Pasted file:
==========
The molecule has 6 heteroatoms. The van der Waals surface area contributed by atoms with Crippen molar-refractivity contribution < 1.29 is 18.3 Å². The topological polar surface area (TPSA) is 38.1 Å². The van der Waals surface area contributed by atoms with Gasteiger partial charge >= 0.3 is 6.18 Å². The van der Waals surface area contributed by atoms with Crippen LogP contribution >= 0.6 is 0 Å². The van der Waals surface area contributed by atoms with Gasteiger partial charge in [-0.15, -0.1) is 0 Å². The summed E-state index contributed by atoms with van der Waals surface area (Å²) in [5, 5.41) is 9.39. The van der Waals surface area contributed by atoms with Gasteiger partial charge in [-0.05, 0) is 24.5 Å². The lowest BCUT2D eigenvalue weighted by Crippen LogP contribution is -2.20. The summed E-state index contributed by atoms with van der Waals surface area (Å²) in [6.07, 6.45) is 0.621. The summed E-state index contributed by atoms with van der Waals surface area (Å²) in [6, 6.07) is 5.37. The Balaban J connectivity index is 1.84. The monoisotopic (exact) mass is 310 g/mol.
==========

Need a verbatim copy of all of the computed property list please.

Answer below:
The molecule has 6 heteroatoms. The van der Waals surface area contributed by atoms with Crippen molar-refractivity contribution < 1.29 is 18.3 Å². The topological polar surface area (TPSA) is 38.1 Å². The van der Waals surface area contributed by atoms with Gasteiger partial charge >= 0.3 is 6.18 Å². The van der Waals surface area contributed by atoms with Crippen LogP contribution >= 0.6 is 0 Å². The van der Waals surface area contributed by atoms with Gasteiger partial charge in [-0.15, -0.1) is 0 Å². The summed E-state index contributed by atoms with van der Waals surface area (Å²) in [5, 5.41) is 9.39. The van der Waals surface area contributed by atoms with Gasteiger partial charge in [-0.05, 0) is 24.5 Å². The lowest BCUT2D eigenvalue weighted by Crippen LogP contribution is -2.20. The summed E-state index contributed by atoms with van der Waals surface area (Å²) in [6.07, 6.45) is 0.621. The summed E-state index contributed by atoms with van der Waals surface area (Å²) in [6, 6.07) is 5.37. The Balaban J connectivity index is 1.84. The monoisotopic (exact) mass is 310 g/mol.